Lavric AHAS 5angl


A plan by the Graz architect Joseph Hueber for the cathedral in Gornji Grad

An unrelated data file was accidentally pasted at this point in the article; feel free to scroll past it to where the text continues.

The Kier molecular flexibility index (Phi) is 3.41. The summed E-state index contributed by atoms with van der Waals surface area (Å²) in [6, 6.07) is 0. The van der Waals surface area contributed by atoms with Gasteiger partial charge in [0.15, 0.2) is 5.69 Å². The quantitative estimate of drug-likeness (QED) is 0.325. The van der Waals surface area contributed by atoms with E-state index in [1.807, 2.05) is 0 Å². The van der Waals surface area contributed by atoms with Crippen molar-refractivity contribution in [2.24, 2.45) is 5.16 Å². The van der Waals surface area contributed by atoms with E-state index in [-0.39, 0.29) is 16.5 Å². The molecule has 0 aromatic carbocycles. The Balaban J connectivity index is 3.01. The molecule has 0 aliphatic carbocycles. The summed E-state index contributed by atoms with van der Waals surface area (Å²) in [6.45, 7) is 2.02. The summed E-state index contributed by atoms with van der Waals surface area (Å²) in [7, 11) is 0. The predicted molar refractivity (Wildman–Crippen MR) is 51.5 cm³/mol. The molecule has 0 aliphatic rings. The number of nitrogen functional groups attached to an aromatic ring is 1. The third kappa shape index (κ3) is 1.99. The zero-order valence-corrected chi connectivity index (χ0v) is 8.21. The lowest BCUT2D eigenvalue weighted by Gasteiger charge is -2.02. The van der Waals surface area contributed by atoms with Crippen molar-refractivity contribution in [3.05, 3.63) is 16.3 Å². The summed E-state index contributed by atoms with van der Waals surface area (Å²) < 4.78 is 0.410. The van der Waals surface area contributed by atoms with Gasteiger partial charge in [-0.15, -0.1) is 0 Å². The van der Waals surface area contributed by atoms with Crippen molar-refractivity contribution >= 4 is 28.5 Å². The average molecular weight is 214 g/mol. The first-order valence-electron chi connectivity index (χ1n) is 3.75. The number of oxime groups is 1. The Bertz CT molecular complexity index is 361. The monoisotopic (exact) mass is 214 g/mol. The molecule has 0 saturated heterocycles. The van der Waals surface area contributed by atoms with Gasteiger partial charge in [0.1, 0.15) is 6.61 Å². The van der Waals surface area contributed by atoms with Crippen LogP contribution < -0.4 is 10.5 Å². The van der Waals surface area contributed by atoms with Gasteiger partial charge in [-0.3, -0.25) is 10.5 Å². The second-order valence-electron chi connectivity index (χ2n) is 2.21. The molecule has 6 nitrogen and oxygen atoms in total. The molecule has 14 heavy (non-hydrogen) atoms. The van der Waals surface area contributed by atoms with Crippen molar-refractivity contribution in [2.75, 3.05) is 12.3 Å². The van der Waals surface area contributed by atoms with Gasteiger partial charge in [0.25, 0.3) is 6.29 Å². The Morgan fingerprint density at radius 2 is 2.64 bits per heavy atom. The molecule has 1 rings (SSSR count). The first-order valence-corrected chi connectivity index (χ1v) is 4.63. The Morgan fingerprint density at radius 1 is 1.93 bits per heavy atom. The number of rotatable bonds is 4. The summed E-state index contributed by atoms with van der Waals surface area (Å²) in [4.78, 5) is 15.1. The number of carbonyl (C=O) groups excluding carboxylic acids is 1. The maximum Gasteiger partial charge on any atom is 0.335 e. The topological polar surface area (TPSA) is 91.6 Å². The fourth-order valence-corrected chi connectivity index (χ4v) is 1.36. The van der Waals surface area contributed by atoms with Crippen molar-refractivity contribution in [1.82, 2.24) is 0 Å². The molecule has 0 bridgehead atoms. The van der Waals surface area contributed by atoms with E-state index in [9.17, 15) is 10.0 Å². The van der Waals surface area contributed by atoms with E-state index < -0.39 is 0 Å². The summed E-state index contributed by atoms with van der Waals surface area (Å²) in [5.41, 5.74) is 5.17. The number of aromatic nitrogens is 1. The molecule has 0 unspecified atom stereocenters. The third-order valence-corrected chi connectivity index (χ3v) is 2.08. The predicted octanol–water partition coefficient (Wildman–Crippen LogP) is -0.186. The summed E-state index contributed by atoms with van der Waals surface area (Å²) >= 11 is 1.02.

Newly discovered documents corroborate the attribution of the cathedral in Gornji Grad, Slovenia, proposed several years ago by Walter Koschatzky. The letters which the Ljubljana bishop Ernst Amadeus Attems (1743–1757), in his opposition to state control over the Church, repeatedly sent to the governmental office in Graz reveal that the church in Gornji Grad was built between 1752 and 1758/60 to the plans of the leading Graz architect Joseph Hueber (1715–1787). In the hitherto scholarly literature the opinion has gained ground, although overshadowed by slight doubt, that the author of the plans for the church was the Ljubljana building master Matija Perski (1681–1761), who did, indeed, supervise the construction works and, being a skilled architect himself, also contributed, in a way, to the high quality of the building which is one of the most outstanding Slovene Baroque monuments, important also within the Central-European context. The church in Gornji Grad is a logical link between two other works by Hueber, the church in St. Veit, being a few years older, and the one in Weizberg near Graz, being some years younger. All of them demonstrate certain similarities in the ground plan, architectural articulation and facade, althought the church in Gornji Grad, unlike the other two which are designed in the late-Baroque style, is in many ways still modelled on high-Baroque examples (e.g. the classical location of the dome over the crossing of the nave and the transept, and its construction on a tall drum). It is most likely that the client, together with all the members of the diocesan clergy – who unanimously decided on a design including a dome, which they deemed more suitable and "handsome" for a cathedral – consciously relied on Ljubljana Cathedral, built at the beginning of the 18th century to the plans of Andrea Pozzo, also envisaging a dome which, however, was only built in the 19th century.